Stephanie: You need to have it in life.
Tell me some Poopa memories.
Fitz: First I want to say … I really hope someone’s editing this.
Editor’s note: There is.
Sheila: Remember when … (EDITED FOR CONTENT).
Let me rephrase: Tell me some memories we can publish.
Paulsey: Our freshman year, Creighton had a dress code.
Mary Daughton: No jeans or shorts. Just skirts.
Paulsey: We could only wear jeans or shorts if we were leaving campus.
Mary Daughton: The dress code changed our sophomore year. It’s so amazing when you think of how much things have changed since …
Laptop: ZOOM CALL HAS ENDED.
The Poopas begin reconnecting to the dropped Zoom call.
Sheila: (Laughs.) The Poopas have been kicked out of nicer places than this!
Zoom call resumes. Poopa memories continue.
Darley: I remember the first snowstorm, when we were sledding on the Saga Food trays down the hill behind Wareham Hall.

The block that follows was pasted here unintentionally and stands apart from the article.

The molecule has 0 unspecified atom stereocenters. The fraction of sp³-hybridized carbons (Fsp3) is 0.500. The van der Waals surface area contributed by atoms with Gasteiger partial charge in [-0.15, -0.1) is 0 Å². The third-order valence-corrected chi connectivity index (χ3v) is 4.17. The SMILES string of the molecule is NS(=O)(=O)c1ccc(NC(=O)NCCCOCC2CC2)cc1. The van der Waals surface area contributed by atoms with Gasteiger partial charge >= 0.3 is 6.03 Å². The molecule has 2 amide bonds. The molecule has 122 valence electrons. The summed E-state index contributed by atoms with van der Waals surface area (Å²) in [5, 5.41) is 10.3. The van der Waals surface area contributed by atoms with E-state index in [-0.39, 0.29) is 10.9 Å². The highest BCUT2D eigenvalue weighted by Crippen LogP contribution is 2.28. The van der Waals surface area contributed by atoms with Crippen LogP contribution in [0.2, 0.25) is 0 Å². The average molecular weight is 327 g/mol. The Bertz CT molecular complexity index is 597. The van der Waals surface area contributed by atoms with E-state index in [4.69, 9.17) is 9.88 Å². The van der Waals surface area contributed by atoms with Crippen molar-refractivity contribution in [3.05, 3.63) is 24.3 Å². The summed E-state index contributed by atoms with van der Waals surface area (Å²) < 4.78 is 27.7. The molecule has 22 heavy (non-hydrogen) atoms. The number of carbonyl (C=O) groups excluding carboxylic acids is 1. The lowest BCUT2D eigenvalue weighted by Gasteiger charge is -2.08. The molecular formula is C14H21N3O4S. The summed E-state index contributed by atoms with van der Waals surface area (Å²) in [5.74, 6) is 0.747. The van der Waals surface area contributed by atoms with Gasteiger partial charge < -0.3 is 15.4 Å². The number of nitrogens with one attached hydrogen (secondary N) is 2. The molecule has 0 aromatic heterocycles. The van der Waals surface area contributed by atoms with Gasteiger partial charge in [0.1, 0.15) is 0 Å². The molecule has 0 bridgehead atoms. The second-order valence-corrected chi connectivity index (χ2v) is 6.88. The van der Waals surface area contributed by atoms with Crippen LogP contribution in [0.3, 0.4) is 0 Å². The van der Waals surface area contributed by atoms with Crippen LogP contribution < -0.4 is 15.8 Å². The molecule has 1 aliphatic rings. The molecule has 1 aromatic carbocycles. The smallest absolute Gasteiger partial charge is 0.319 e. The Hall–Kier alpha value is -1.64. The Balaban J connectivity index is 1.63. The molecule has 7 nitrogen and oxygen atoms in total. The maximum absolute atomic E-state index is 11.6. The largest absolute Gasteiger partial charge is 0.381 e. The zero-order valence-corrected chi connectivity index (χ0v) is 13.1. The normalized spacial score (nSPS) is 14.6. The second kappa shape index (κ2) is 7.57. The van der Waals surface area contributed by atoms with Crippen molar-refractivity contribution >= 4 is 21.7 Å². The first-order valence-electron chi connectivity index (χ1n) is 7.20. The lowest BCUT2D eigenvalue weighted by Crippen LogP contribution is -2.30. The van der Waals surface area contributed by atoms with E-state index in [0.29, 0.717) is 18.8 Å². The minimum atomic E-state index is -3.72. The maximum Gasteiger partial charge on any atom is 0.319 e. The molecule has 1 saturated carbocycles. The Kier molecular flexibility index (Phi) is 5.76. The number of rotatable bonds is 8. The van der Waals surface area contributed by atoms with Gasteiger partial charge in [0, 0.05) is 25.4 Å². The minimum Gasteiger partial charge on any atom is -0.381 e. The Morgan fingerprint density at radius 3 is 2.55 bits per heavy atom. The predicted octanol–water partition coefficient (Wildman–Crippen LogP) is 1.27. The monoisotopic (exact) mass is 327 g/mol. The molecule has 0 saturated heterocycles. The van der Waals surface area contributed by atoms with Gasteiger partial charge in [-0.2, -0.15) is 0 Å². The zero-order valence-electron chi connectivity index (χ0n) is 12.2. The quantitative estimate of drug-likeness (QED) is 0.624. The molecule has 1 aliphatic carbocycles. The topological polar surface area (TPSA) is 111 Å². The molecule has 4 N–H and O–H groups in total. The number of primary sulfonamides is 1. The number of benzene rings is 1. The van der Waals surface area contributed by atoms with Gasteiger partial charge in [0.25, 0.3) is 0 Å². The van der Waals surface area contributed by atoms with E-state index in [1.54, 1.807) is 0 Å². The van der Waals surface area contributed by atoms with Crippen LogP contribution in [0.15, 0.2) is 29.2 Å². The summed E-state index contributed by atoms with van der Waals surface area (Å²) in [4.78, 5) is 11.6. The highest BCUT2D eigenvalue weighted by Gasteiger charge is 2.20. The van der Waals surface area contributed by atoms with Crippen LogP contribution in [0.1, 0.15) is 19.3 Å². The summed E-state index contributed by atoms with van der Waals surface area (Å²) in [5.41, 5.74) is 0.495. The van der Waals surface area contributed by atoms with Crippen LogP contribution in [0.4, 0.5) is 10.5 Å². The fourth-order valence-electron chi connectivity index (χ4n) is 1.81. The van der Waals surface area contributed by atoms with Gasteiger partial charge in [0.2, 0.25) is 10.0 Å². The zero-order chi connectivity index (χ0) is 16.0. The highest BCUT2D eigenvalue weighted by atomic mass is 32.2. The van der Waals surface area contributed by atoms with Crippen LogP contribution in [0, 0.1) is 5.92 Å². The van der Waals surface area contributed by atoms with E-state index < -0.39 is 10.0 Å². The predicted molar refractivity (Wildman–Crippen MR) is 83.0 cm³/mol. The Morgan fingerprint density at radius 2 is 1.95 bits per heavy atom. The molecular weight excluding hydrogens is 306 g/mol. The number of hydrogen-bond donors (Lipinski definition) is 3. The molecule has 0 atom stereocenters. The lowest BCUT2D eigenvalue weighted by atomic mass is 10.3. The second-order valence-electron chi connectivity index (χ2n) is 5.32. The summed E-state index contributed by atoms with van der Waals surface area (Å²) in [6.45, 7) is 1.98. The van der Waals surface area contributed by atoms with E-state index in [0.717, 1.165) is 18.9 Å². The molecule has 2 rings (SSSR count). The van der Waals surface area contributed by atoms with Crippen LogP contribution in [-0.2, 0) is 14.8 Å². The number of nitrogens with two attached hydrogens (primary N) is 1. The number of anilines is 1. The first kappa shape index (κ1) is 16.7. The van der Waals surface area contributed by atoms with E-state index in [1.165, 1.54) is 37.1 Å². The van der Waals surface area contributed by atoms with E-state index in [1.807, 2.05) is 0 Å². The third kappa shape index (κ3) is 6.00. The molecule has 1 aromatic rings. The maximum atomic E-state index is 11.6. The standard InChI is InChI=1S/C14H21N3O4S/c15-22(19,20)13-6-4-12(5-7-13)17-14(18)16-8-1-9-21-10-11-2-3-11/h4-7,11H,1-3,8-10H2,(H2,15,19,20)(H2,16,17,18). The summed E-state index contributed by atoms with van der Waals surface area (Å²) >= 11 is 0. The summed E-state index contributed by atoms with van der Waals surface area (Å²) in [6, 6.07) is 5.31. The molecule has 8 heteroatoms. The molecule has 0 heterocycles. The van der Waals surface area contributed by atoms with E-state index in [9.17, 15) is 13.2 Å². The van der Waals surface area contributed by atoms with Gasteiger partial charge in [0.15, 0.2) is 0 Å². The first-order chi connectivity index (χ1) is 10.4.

Paulsey: We would always go to the Starlite and Nuncios. Fitz’s little yellow car had the route home on Cumming Street memorized.
Stephanie: But on Saturday nights, we wouldn’t go anywhere until our shows were over. We’d go to the first-floor TV lounge to watch All in the Family, Mary Tyler Moore and The Bob Newhart Show.
Darley: Remember the vending machines at Gallagher had Hostess Snoballs? Jan and I loved them. One day, the vendor gave us a full box of Snoballs.
Fitz: There was the time we slammed our dorm doors in unison like a minute before quiet time. I think Sheila concocted that idea.
Darley: I remember cutting Murph’s hair. Geez, she had a lot of hair! Sandy had those huge orange juice can rollers!
Paulsey: God bless dear Mr. Cooper, our custodian/maintenance man for our full four years in Gallagher. How did he put up with all our girl messes? Stray gigantic curlers, hair products, feminine products, the stringy hair of the ’70s. We should all offer up a little prayer now and then for that man.